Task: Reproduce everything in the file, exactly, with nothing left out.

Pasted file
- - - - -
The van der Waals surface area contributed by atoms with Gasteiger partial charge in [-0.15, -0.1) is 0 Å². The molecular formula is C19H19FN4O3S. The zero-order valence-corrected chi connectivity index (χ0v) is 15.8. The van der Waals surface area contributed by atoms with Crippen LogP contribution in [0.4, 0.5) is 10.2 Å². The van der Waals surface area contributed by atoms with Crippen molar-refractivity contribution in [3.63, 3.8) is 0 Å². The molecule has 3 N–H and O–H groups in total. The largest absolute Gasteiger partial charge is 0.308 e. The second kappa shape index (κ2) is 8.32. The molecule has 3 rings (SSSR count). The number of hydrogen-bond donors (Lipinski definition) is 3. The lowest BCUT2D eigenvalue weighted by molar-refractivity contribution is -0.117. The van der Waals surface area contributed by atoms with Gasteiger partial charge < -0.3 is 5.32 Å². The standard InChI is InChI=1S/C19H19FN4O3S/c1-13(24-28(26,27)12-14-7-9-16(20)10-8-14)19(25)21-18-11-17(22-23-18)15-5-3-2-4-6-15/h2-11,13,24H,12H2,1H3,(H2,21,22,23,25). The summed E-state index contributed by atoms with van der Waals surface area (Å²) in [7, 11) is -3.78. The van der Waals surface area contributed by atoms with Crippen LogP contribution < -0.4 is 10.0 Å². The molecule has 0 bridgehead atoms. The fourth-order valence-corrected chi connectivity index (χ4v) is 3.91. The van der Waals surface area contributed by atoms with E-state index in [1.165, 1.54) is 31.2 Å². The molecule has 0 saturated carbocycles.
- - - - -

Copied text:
The van der Waals surface area contributed by atoms with Gasteiger partial charge in [-0.15, -0.1) is 0 Å². The molecular formula is C19H19FN4O3S. The zero-order valence-corrected chi connectivity index (χ0v) is 15.8. The van der Waals surface area contributed by atoms with Crippen LogP contribution in [0.4, 0.5) is 10.2 Å². The van der Waals surface area contributed by atoms with Crippen molar-refractivity contribution in [3.63, 3.8) is 0 Å². The molecule has 3 N–H and O–H groups in total. The largest absolute Gasteiger partial charge is 0.308 e. The second kappa shape index (κ2) is 8.32. The molecule has 3 rings (SSSR count). The number of hydrogen-bond donors (Lipinski definition) is 3. The lowest BCUT2D eigenvalue weighted by molar-refractivity contribution is -0.117. The van der Waals surface area contributed by atoms with Gasteiger partial charge < -0.3 is 5.32 Å². The standard InChI is InChI=1S/C19H19FN4O3S/c1-13(24-28(26,27)12-14-7-9-16(20)10-8-14)19(25)21-18-11-17(22-23-18)15-5-3-2-4-6-15/h2-11,13,24H,12H2,1H3,(H2,21,22,23,25). The summed E-state index contributed by atoms with van der Waals surface area (Å²) in [7, 11) is -3.78. The van der Waals surface area contributed by atoms with Crippen LogP contribution < -0.4 is 10.0 Å². The molecule has 0 bridgehead atoms. The fourth-order valence-corrected chi connectivity index (χ4v) is 3.91. The van der Waals surface area contributed by atoms with E-state index in [1.165, 1.54) is 31.2 Å². The molecule has 0 saturated carbocycles.